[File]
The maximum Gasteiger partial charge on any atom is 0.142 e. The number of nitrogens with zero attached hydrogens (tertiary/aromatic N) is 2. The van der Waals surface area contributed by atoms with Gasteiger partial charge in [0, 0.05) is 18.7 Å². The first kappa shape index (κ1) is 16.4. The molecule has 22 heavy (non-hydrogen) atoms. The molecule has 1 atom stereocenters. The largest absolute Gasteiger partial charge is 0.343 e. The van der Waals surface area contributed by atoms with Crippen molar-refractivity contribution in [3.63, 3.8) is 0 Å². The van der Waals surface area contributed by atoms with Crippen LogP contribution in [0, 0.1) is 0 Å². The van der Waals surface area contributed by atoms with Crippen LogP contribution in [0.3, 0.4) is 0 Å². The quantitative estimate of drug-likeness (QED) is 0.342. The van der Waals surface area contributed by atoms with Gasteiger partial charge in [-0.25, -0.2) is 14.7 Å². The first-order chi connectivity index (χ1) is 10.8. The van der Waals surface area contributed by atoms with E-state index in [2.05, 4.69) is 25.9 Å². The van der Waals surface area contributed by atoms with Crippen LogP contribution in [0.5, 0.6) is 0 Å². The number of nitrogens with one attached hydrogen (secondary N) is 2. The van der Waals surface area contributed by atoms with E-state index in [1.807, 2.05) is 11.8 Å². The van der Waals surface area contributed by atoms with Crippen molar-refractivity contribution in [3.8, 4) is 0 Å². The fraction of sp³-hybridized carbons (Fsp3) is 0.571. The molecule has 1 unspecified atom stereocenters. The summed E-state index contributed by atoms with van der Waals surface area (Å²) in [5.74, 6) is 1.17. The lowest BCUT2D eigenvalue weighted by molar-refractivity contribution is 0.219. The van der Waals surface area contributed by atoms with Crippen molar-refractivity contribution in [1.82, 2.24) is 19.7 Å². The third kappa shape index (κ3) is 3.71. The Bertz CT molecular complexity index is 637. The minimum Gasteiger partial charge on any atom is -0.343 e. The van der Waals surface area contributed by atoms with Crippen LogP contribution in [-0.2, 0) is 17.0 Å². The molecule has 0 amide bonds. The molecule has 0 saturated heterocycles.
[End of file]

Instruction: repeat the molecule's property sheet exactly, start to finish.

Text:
The maximum Gasteiger partial charge on any atom is 0.142 e. The number of nitrogens with zero attached hydrogens (tertiary/aromatic N) is 2. The van der Waals surface area contributed by atoms with Gasteiger partial charge in [0, 0.05) is 18.7 Å². The first kappa shape index (κ1) is 16.4. The molecule has 22 heavy (non-hydrogen) atoms. The molecule has 1 atom stereocenters. The largest absolute Gasteiger partial charge is 0.343 e. The van der Waals surface area contributed by atoms with Crippen molar-refractivity contribution in [3.63, 3.8) is 0 Å². The van der Waals surface area contributed by atoms with Crippen LogP contribution in [0, 0.1) is 0 Å². The van der Waals surface area contributed by atoms with Crippen LogP contribution in [0.3, 0.4) is 0 Å². The quantitative estimate of drug-likeness (QED) is 0.342. The van der Waals surface area contributed by atoms with Gasteiger partial charge in [-0.25, -0.2) is 14.7 Å². The first-order chi connectivity index (χ1) is 10.8. The van der Waals surface area contributed by atoms with E-state index in [2.05, 4.69) is 25.9 Å². The van der Waals surface area contributed by atoms with Crippen LogP contribution in [0.5, 0.6) is 0 Å². The number of nitrogens with one attached hydrogen (secondary N) is 2. The van der Waals surface area contributed by atoms with E-state index in [1.807, 2.05) is 11.8 Å². The van der Waals surface area contributed by atoms with Crippen molar-refractivity contribution in [3.8, 4) is 0 Å². The fraction of sp³-hybridized carbons (Fsp3) is 0.571. The molecule has 1 unspecified atom stereocenters. The summed E-state index contributed by atoms with van der Waals surface area (Å²) in [5.74, 6) is 1.17. The lowest BCUT2D eigenvalue weighted by molar-refractivity contribution is 0.219. The van der Waals surface area contributed by atoms with Crippen molar-refractivity contribution in [1.82, 2.24) is 19.7 Å². The third kappa shape index (κ3) is 3.71. The Bertz CT molecular complexity index is 637. The minimum Gasteiger partial charge on any atom is -0.343 e. The van der Waals surface area contributed by atoms with Crippen LogP contribution in [-0.2, 0) is 17.0 Å². The molecule has 0 amide bonds. The molecule has 0 saturated heterocycles.